Nancy loved her family members deeply. She appreciated time spent with them, both in their homes and when they would visit her. She was “Aunt Nancy” to expanding generations of nieces and nephews and delighted in seeing a fourth and fifth generation taught by Sisters of Notre Dame in Dayton. The same openness that allowed Nancy to recognize God’s presence on a sunny afternoon, and allowed her to pull forth gifts within herself to meet so many ministry situations, also allowed her to recognize God’s goodness and presence in her family members, community members, friends and coworkers. In a 2015 interview, she said, “My family, the community, the people here make it easier for me to do what I’m able to do as best I can. I’m so grateful for all that is done for me and I’m doing my best to give some of it back. God is good in everything – evidence is all over the place and I thank him for that. God is more that the God I knew when I was 18 years old... and I’m delighted. I appreciate God’s supporting me and hanging on to me through all of this. God is much more real to me and I’m much more aware of God’s presence in my life.”
As we celebrate Nancy’s life her family, Sisters and friends delight with her in all the ways God’s goodness was made known to and through her. We pray that God will continue to open her to the breadth and length and height and depth of the love of Christ that she may be filled with all the fullness of God. (Paraphrased from Ephesians 3:18-19)
Born June 22, 1930 in Dayton, Ohio
Parents: Norman Gnau (born in Cincinnati, Ohio) and Marietta Stomps (born in Dayton, Ohio)
Siblings: Norma Gnau Schewell, Edith Gnau Meyers, Mary Gnau Richard, Thomas Gnau
Baptized June 29, 1930 at the Church of the Holy Angels in Dayton, Ohio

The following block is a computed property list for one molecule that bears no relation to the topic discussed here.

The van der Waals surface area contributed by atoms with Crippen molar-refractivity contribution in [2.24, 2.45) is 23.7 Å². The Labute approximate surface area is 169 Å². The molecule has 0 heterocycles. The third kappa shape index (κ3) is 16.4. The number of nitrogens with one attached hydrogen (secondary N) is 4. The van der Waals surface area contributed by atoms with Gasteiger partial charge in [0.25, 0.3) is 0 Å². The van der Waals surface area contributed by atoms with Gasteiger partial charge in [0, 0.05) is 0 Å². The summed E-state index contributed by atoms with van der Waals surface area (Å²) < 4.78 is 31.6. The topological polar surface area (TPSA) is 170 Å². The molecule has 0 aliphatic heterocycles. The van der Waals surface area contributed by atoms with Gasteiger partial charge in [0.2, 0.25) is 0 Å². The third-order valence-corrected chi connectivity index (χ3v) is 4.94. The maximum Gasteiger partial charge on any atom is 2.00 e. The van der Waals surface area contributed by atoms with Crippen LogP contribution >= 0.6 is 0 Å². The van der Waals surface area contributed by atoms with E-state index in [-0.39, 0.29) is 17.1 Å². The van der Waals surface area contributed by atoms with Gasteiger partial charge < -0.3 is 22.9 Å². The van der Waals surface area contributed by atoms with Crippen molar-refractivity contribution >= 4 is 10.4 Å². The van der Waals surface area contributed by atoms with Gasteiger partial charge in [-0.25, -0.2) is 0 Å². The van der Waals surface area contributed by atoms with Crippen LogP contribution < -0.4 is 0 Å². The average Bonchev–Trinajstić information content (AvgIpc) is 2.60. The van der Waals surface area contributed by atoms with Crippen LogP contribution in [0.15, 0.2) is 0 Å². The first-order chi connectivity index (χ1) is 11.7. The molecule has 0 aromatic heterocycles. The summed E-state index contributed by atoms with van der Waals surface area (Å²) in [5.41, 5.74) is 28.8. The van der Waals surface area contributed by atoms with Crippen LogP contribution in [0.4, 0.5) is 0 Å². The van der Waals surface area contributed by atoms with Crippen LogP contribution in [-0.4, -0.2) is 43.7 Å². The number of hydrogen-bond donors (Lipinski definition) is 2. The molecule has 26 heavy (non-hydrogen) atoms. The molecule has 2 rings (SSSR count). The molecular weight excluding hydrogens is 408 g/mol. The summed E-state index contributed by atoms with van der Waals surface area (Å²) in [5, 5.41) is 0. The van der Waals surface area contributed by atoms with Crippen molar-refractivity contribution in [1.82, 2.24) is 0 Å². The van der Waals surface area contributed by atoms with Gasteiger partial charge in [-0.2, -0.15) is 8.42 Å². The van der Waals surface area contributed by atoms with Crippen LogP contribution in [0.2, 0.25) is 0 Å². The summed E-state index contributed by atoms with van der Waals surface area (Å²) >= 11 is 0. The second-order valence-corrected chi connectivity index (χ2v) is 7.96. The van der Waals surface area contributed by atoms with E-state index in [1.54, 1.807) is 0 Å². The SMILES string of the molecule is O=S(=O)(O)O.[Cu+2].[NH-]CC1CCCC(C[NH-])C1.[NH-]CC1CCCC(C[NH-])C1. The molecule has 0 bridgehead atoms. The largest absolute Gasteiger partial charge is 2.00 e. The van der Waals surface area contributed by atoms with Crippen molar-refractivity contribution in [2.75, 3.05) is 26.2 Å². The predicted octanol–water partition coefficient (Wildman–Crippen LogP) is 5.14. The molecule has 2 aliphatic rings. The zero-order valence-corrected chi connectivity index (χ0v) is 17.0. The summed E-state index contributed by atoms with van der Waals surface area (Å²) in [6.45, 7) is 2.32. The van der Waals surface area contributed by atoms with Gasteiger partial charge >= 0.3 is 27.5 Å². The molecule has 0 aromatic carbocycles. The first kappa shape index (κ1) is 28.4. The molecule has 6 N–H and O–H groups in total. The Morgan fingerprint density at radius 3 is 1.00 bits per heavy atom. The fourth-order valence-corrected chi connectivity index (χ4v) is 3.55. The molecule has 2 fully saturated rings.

Confirmed November 20, 1938 at Corpus Christi in Dayton, Ohio
Entered July 26, 1948 at Mt. Notre Dame
First Profession: January 27, 1951
Final Profession: August 13, 1956
Corpus Christi Grade School, 1944
Julienne High School, 1948
Bachelor of Arts, Ohio Dominican, Columbus Ohio, 1957
Master of Arts, St. Louis University, 1964
1952-1954 Summit Country Day School, Cincinnati, Ohio
1954-1955 St. James School, Wyoming, Ohio
1955-1957 St. Mary of the Springs, Columbus, Ohio
1957-1961 Hartley High School, Columbus, Ohio
1961-1963 Notre Dame High School, Chicago, Illinois
1963-1973 Julienne High School, Dayton, Ohio
1973-1976 Chaminade-Julienne High School, Dayton, Ohio
1976-1977 University of Notre Dame, South Bend, Indiana
1977-1987 Notre Dame High School, Chicago, Illinois
1987-1991 Director of Development, Province Offices, Reading, Ohio
1991-1993 Chaminade-Julienne High School, Dayton, Ohio
1993-2001Facilities Manager, Mount Notre Dame, Reading, Ohio
2002-2009 Payroll Clerk, Mount Notre Dame Health Center, Reading, Ohio
2009-2015 Finance Assistant, Mount Notre Dame Health Center, Reading, Ohio
2016 Finance Advisor, Mount Notre Dame Health Center, Reading, Ohio
Died: January 8, 2017 at Mount Notre Dame Health Center
Sr. Kim Dalgarn SNDdeN
January 9, 2016